Internet Watch Foundation Status

We are an independent, self-regulatory organisation.

We were established in 1996 by the UK internet industry to provide a national internet Hotline for the public and IT professionals to report potentially criminal online content within our remit and to be the 'notice and takedown' body for this content. Our Code of Practice details our role in these take-down procedures. Once informed, the host or internet service provider (ISP) is duty bound under the E-Commerce Regulations (Liability of intermediary service providers) to remove or disable access to the potentially criminal content, expeditiously.

We work in partnership with the online industry, law enforcement, government, the education sector, charities, international partners and the public to minimise the availability of potentially criminal child sexual abuse content hosted anywhere in the world, criminally obscene adult content hosted in the UK and non-photographic child sexual abuse images hosted in the UK. (We refer to content as potentially criminal because a definitive legal judgement is a matter for the Courts.)

The IWF is funded by the EU and Member companies from the online industry, including internet service providers (ISPs), mobile operators, content  providers, hosting providers, filtering companies, search providers, trade associations and the financial sector. We work together to ensure UK networks provide a hostile environment for hosting child sexual abuse images and to protect UK internet users from inadvertent exposure to such content.

We are referenced as a national and international model of self-regulation and are committed to sharing good practice with relevant agencies, authorities and governments around the world. We are a founding member of INHOPE Opens in New Window, an association of Hotlines around the world, and we made a significant contribution to the former Home Secretary’s Task Force on the Protection of Children on the Internet. Our Chief Executive is a member of the Executive Board of the UK Council for Child Internet Safety.

IWF status as a relevant authority as regards reporting, handling and combating child sexual abuse images on the internet has been recognised in a Memorandum of Understanding between the Crown Prosecution Service (CPS) and the Association of Chief Police Officers (ACPO) - now the National Police Chief's Council (NCPP) - linked to Section 46 of the Sexual Offences Act 2003. Section 46 creates a defence for service providers to secure and retain, for the purposes of prosecution, potentially criminal child sexual abuse content. All these factors are designed to ensure the correct processes are adhered to in order to preserve evidence and to assist any police investigation. Reports made to the IWF in line with its procedures can be referred to in a criminal prosecution.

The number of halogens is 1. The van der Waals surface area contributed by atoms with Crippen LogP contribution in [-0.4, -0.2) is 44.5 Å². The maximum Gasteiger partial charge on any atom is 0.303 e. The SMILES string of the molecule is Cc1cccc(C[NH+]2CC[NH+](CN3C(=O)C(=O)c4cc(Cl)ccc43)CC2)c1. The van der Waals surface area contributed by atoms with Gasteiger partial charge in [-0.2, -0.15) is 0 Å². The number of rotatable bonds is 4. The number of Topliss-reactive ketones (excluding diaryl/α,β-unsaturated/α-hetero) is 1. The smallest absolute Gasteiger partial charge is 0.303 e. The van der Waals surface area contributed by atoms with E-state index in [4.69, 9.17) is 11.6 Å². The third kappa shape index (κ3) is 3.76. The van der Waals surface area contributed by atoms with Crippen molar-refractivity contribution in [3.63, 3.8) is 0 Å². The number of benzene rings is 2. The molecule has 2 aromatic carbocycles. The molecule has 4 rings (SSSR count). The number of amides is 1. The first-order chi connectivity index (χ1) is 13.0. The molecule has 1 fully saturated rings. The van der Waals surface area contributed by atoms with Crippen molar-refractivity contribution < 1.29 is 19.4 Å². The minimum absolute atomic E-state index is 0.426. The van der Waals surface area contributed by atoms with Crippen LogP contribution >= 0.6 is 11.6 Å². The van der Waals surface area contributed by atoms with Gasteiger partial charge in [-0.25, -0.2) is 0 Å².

Reports are assessed according to UK law; a process reinforced by reciprocal police training, with each image being categorised in line with criteria set out by the UK Sentencing Guidelines Council. Our staff may be called upon to provide evidence in prosecutions relevant to IWF expertise. Full details of the relevant laws, the reporting process and the overall role, remit and functions of the IWF are available on our website. 
Details of every webpage depicting an indecent image of a child are passed, with accompanying intelligence, to our law enforcement and Hotline associates around the world for further investigation. On the rare occasion that potentially criminal content within our remit is found to be hosted in the UK, we work in partnership with the police and the host company to remove the content and investigate its publishers. 

Please note: The IWF uses the term child sexual abuse content to accurately reflect the gravity of the images we deal with. Please note that child pornography, child porn and kiddie porn are not acceptable terms. The use of such language acts to legitimise images which are not pornography, rather, they are permanent records of children being sexually exploited and as such should be referred to as child sexual abuse images. If you see such content online please report it to the IWF.  

Co-funded by the European Union Safer Internet Thinkuknow INHOPE UK Council for Child Internet Safety Investors In People Child rights Connect Nominet European Financial Coalition